I have to say I really disagree with the way youre trying to characterize the issue. I think its more a matter of weighing social costs and benifits than anything else. Our government builds our cities, yes? It plans and it develops with an eye to its constituency, yes? Is this tantamount to communism or socia-economic dictatorship? I think not.
Say what you will, but I want to at least throw it out there that maybe you should wait until at least you've been at law school for a bit before you so readily criticize a Supreme Court ruling. It is undeniable that yes, this ruling sucks for the plaintiffs in this actual case and for people who may become the subject of an aggressive city in the future. But, the opinions themselves show that this case was about a lot more than fair and unfair. It was, to a large degree, about precedent. Some pretty well-entrenched precedent existed that logically pointed to this outcome, as troubling as that may have been for the 5 Justice majority. I'm sure they weren't sitting around saying "Aha, I'm going to rule this way because I like shopping malls better than poor people." They looked at the precedent and said "well, this is how the cookie crumbles unless we completely change course on this issue." With so much course changing occuring in other recent Supreme Court opinions, I am sure these Justices are a little tired of the "activist" word. This case also had a lot to do with deference. Those of you that are about to go to law school will learn about the significant deference that courts are supposed to give to decisions made by other branches of government that have the authority and expertise needed to make those decisions. It isn't a court's job to second-guess everything that the executive or legislative branches do. Instead, the court's sole role is to weigh in on the legality of a decision, not the wisdom. At the Supreme Court level, their job is to determine the constitutionality of a decision, and the Constitution cuts a pretty broad swath of permissible actions, especially in the economic arena.Though I usually tend to side with the O'Connor, Scalia, Thomas, Rehnquist group, I think the majority got this one right. The dissent is "correct" when it says that this opens the door to many abusive practices, but its slippery-slope logic is a fallacy and the political process will, theoretically, keep the local governments in check.
In the end, however, it is the individualís sense of which policy purposes should prevail which governs their opinion.
Quote from: blogger on June 23, 2005, 12:15:18 PMI'm not sure how fair market value differs from actual market rate. Sure, someone may underprice their home, or they may overprice it. The trick is to first establish what someone would actually pay for it. Where I live houses go for 30-50,000 over asking price, easily.If your mortgage was locked in at a low interest rate, this could also really screw you.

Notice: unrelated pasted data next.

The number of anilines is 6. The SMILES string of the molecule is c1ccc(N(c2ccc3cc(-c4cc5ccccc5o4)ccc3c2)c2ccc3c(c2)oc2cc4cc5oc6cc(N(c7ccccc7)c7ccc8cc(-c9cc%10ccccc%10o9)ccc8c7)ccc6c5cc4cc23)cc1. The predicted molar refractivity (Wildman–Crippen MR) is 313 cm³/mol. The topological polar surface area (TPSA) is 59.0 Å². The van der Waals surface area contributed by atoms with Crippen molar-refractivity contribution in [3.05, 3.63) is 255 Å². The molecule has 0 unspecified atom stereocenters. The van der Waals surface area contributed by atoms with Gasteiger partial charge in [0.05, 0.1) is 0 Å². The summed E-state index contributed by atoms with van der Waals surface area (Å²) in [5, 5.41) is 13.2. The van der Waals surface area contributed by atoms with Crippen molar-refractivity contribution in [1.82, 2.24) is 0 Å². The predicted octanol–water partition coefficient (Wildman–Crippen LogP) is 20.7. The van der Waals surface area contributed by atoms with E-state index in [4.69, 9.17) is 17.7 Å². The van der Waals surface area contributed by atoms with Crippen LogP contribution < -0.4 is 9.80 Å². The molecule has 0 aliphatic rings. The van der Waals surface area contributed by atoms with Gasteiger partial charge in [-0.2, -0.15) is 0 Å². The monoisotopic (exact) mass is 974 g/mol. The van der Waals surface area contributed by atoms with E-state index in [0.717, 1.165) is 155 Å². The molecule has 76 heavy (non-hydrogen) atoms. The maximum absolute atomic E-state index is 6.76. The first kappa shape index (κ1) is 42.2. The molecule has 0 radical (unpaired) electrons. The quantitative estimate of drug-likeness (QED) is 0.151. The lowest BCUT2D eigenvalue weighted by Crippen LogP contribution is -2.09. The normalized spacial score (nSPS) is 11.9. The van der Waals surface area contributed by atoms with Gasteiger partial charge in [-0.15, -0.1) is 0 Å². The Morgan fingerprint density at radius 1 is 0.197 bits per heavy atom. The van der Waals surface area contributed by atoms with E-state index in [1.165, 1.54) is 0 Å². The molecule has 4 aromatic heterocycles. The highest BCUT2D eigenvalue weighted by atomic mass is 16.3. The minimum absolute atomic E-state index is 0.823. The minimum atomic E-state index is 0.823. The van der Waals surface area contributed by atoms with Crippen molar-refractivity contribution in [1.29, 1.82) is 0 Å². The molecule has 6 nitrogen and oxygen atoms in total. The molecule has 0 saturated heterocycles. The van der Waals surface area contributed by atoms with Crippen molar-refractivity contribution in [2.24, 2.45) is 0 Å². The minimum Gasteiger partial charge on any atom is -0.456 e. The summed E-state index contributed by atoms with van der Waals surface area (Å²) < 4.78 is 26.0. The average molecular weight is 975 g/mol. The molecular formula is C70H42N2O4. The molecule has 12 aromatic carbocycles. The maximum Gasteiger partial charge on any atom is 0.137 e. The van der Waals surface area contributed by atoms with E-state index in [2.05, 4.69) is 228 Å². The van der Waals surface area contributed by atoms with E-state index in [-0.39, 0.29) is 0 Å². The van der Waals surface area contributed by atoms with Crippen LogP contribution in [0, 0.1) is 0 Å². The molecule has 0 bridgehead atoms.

I'm not sure how fair market value differs from actual market rate. Sure, someone may underprice their home, or they may overprice it. The trick is to first establish what someone would actually pay for it.
i thought the wording in the constitution allowed seizure for public use. it's a question if using the local government is a shell game for commerical use, because obviously commercial and public use are not one in the same. a commercial entity such as land developers would be prohibied from seizing property directly from an individual. so what is being questioned is if there is a degree of laundering in which essentially the same action is occuring where the commercial land-developers uses the local government as a proxy, procedural step. we hope the court offered guidelines in which the burden is on the local government for proving the seizure benefits the public as a whole.IMO, Walmart is commercial use.. and rarely could a seizure of private property for building a walmart and developing said supercenter comprise public use. is there a series of tests or objective means of determining this? holy *&^%, i can't believe id be siding with scalia and thomas... this is a first
Quote from: am'rain on June 23, 2005, 10:12:50 AMI think this is horrible. A huge step backward for the rights of private citizens. Utterly unfathomable. What policy purpose does this serve OTHER than to make those with money and power MORE POWERFUL? I, too, am shocked I agree with Scalia, but I am more shocked that Scalia didn't yet again invent constitutional protections for corporations and the wealthy at the expense of everyone else. Maybe he had a change of heart.
I think this is horrible. A huge step backward for the rights of private citizens.